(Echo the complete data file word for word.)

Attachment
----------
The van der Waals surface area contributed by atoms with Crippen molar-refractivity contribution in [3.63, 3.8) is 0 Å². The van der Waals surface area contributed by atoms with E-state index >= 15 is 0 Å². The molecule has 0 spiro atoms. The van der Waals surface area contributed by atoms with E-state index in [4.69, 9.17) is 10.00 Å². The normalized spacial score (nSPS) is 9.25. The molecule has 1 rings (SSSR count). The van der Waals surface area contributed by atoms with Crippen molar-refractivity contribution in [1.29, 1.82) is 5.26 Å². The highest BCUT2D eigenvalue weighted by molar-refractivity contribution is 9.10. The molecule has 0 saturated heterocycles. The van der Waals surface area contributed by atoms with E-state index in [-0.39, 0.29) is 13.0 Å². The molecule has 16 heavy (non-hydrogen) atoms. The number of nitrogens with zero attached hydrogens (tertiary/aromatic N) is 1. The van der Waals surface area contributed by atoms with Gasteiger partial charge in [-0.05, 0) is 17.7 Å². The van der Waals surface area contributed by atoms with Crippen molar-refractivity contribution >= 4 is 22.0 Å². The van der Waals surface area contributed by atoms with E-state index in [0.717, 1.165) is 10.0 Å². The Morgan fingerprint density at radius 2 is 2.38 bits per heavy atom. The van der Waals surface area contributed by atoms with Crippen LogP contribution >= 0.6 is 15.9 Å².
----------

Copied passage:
The van der Waals surface area contributed by atoms with Crippen molar-refractivity contribution in [3.63, 3.8) is 0 Å². The van der Waals surface area contributed by atoms with E-state index >= 15 is 0 Å². The molecule has 0 spiro atoms. The van der Waals surface area contributed by atoms with E-state index in [4.69, 9.17) is 10.00 Å². The normalized spacial score (nSPS) is 9.25. The molecule has 1 rings (SSSR count). The van der Waals surface area contributed by atoms with Crippen molar-refractivity contribution in [1.29, 1.82) is 5.26 Å². The highest BCUT2D eigenvalue weighted by molar-refractivity contribution is 9.10. The molecule has 0 saturated heterocycles. The van der Waals surface area contributed by atoms with E-state index in [-0.39, 0.29) is 13.0 Å². The molecule has 16 heavy (non-hydrogen) atoms. The number of nitrogens with zero attached hydrogens (tertiary/aromatic N) is 1. The van der Waals surface area contributed by atoms with Gasteiger partial charge in [-0.05, 0) is 17.7 Å². The van der Waals surface area contributed by atoms with Crippen molar-refractivity contribution >= 4 is 22.0 Å². The van der Waals surface area contributed by atoms with E-state index in [0.717, 1.165) is 10.0 Å². The Morgan fingerprint density at radius 2 is 2.38 bits per heavy atom. The van der Waals surface area contributed by atoms with Crippen LogP contribution >= 0.6 is 15.9 Å².